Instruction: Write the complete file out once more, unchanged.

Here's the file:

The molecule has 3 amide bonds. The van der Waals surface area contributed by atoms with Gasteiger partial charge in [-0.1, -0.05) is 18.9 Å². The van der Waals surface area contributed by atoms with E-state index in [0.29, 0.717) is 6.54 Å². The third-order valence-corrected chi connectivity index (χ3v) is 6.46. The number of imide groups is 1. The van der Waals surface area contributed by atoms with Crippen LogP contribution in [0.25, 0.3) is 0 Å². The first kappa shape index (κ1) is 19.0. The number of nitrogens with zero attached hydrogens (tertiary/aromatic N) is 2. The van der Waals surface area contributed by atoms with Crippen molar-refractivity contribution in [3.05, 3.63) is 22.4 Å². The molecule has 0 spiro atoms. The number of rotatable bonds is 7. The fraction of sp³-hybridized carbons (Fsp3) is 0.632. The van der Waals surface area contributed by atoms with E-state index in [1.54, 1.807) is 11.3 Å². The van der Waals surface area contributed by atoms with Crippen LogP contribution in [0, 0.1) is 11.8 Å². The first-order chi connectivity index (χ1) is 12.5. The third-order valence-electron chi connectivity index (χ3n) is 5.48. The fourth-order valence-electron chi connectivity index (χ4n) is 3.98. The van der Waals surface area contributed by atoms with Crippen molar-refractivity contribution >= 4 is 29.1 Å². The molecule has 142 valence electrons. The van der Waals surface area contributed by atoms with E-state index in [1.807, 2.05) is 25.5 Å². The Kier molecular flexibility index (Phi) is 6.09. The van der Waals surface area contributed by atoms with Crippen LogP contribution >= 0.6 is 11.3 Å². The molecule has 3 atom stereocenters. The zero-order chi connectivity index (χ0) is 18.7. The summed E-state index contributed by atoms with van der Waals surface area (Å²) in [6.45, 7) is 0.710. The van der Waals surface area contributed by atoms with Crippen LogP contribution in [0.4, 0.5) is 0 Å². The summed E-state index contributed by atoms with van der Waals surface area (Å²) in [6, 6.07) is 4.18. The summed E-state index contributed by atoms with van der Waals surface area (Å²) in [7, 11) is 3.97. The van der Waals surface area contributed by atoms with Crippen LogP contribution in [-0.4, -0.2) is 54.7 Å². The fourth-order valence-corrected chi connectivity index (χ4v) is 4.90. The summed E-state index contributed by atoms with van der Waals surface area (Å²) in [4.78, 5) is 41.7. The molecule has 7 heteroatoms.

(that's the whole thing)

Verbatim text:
The molecule has 3 amide bonds. The van der Waals surface area contributed by atoms with Gasteiger partial charge in [-0.1, -0.05) is 18.9 Å². The van der Waals surface area contributed by atoms with E-state index in [0.29, 0.717) is 6.54 Å². The third-order valence-corrected chi connectivity index (χ3v) is 6.46. The number of imide groups is 1. The van der Waals surface area contributed by atoms with Crippen LogP contribution in [0.25, 0.3) is 0 Å². The first kappa shape index (κ1) is 19.0. The number of nitrogens with zero attached hydrogens (tertiary/aromatic N) is 2. The van der Waals surface area contributed by atoms with Crippen molar-refractivity contribution in [3.05, 3.63) is 22.4 Å². The molecule has 0 spiro atoms. The number of rotatable bonds is 7. The fraction of sp³-hybridized carbons (Fsp3) is 0.632. The van der Waals surface area contributed by atoms with E-state index in [1.54, 1.807) is 11.3 Å². The van der Waals surface area contributed by atoms with Crippen LogP contribution in [0, 0.1) is 11.8 Å². The first-order chi connectivity index (χ1) is 12.5. The third-order valence-electron chi connectivity index (χ3n) is 5.48. The fourth-order valence-electron chi connectivity index (χ4n) is 3.98. The van der Waals surface area contributed by atoms with Crippen molar-refractivity contribution >= 4 is 29.1 Å². The molecule has 142 valence electrons. The van der Waals surface area contributed by atoms with E-state index in [1.807, 2.05) is 25.5 Å². The Kier molecular flexibility index (Phi) is 6.09. The van der Waals surface area contributed by atoms with Crippen LogP contribution >= 0.6 is 11.3 Å². The molecule has 3 atom stereocenters. The zero-order chi connectivity index (χ0) is 18.7. The summed E-state index contributed by atoms with van der Waals surface area (Å²) in [6.45, 7) is 0.710. The van der Waals surface area contributed by atoms with Crippen LogP contribution in [0.4, 0.5) is 0 Å². The summed E-state index contributed by atoms with van der Waals surface area (Å²) in [6, 6.07) is 4.18. The summed E-state index contributed by atoms with van der Waals surface area (Å²) in [7, 11) is 3.97. The van der Waals surface area contributed by atoms with Crippen LogP contribution in [-0.4, -0.2) is 54.7 Å². The fourth-order valence-corrected chi connectivity index (χ4v) is 4.90. The summed E-state index contributed by atoms with van der Waals surface area (Å²) in [4.78, 5) is 41.7. The molecule has 7 heteroatoms.